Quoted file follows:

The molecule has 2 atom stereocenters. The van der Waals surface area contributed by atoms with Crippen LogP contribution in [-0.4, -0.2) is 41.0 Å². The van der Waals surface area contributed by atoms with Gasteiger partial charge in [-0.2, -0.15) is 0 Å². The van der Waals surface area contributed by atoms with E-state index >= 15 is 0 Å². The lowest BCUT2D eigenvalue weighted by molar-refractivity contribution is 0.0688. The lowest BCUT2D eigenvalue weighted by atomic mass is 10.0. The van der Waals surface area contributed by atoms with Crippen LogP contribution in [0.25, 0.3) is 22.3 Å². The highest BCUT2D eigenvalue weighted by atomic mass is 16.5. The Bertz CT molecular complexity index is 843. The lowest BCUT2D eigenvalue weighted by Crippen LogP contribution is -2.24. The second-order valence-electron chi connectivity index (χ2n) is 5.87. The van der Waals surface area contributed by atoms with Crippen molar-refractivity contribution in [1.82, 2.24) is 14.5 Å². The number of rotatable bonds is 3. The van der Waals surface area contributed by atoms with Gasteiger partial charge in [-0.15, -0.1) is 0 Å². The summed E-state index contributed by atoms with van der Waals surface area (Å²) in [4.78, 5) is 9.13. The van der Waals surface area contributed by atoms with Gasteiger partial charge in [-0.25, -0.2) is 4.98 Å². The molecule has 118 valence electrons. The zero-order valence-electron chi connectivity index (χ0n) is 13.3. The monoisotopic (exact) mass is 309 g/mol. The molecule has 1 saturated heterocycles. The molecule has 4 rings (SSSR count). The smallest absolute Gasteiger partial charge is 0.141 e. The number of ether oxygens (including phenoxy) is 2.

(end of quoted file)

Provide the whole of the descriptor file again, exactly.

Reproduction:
The molecule has 2 atom stereocenters. The van der Waals surface area contributed by atoms with Crippen LogP contribution in [-0.4, -0.2) is 41.0 Å². The van der Waals surface area contributed by atoms with Gasteiger partial charge in [-0.2, -0.15) is 0 Å². The van der Waals surface area contributed by atoms with E-state index >= 15 is 0 Å². The lowest BCUT2D eigenvalue weighted by molar-refractivity contribution is 0.0688. The lowest BCUT2D eigenvalue weighted by atomic mass is 10.0. The van der Waals surface area contributed by atoms with Crippen LogP contribution in [0.25, 0.3) is 22.3 Å². The highest BCUT2D eigenvalue weighted by atomic mass is 16.5. The Bertz CT molecular complexity index is 843. The lowest BCUT2D eigenvalue weighted by Crippen LogP contribution is -2.24. The second-order valence-electron chi connectivity index (χ2n) is 5.87. The van der Waals surface area contributed by atoms with Crippen molar-refractivity contribution in [1.82, 2.24) is 14.5 Å². The number of rotatable bonds is 3. The van der Waals surface area contributed by atoms with Gasteiger partial charge in [-0.15, -0.1) is 0 Å². The summed E-state index contributed by atoms with van der Waals surface area (Å²) in [4.78, 5) is 9.13. The van der Waals surface area contributed by atoms with Gasteiger partial charge in [-0.25, -0.2) is 4.98 Å². The molecule has 118 valence electrons. The zero-order valence-electron chi connectivity index (χ0n) is 13.3. The monoisotopic (exact) mass is 309 g/mol. The molecule has 1 saturated heterocycles. The molecule has 4 rings (SSSR count). The smallest absolute Gasteiger partial charge is 0.141 e. The number of ether oxygens (including phenoxy) is 2.